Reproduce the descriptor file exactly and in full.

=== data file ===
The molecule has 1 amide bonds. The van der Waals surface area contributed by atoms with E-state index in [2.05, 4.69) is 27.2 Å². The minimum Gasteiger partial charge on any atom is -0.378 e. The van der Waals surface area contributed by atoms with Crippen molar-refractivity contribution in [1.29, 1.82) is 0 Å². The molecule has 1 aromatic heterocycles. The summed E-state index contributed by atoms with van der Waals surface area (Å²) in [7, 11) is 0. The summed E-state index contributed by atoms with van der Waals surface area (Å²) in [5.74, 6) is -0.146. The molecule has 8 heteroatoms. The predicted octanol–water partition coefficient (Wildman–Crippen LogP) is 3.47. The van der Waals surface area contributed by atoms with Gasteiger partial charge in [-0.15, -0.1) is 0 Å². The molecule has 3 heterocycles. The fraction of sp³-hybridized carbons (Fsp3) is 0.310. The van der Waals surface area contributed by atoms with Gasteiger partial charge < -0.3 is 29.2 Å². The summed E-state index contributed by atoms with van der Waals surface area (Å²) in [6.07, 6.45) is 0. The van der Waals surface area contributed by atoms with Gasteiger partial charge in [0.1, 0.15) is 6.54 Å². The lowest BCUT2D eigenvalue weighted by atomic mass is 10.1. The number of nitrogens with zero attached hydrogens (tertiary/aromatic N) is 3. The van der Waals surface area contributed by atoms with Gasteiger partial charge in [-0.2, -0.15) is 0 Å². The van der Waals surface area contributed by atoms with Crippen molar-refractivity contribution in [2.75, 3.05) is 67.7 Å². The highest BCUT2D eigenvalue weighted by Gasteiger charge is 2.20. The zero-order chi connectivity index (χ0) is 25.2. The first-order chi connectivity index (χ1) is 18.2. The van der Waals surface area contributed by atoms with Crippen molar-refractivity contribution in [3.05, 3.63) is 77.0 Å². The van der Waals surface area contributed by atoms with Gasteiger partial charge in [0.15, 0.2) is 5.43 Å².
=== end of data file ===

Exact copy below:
The molecule has 1 amide bonds. The van der Waals surface area contributed by atoms with E-state index in [2.05, 4.69) is 27.2 Å². The minimum Gasteiger partial charge on any atom is -0.378 e. The van der Waals surface area contributed by atoms with Crippen molar-refractivity contribution in [1.29, 1.82) is 0 Å². The molecule has 1 aromatic heterocycles. The summed E-state index contributed by atoms with van der Waals surface area (Å²) in [7, 11) is 0. The summed E-state index contributed by atoms with van der Waals surface area (Å²) in [5.74, 6) is -0.146. The molecule has 8 heteroatoms. The predicted octanol–water partition coefficient (Wildman–Crippen LogP) is 3.47. The van der Waals surface area contributed by atoms with Gasteiger partial charge in [-0.15, -0.1) is 0 Å². The molecule has 3 heterocycles. The fraction of sp³-hybridized carbons (Fsp3) is 0.310. The van der Waals surface area contributed by atoms with Gasteiger partial charge < -0.3 is 29.2 Å². The summed E-state index contributed by atoms with van der Waals surface area (Å²) in [6.07, 6.45) is 0. The van der Waals surface area contributed by atoms with Gasteiger partial charge in [0.1, 0.15) is 6.54 Å². The lowest BCUT2D eigenvalue weighted by atomic mass is 10.1. The number of nitrogens with zero attached hydrogens (tertiary/aromatic N) is 3. The van der Waals surface area contributed by atoms with Gasteiger partial charge in [-0.2, -0.15) is 0 Å². The van der Waals surface area contributed by atoms with Crippen molar-refractivity contribution in [2.75, 3.05) is 67.7 Å². The highest BCUT2D eigenvalue weighted by Gasteiger charge is 2.20. The zero-order chi connectivity index (χ0) is 25.2. The first-order chi connectivity index (χ1) is 18.2. The van der Waals surface area contributed by atoms with Crippen molar-refractivity contribution in [3.05, 3.63) is 77.0 Å². The van der Waals surface area contributed by atoms with Gasteiger partial charge in [0.15, 0.2) is 5.43 Å².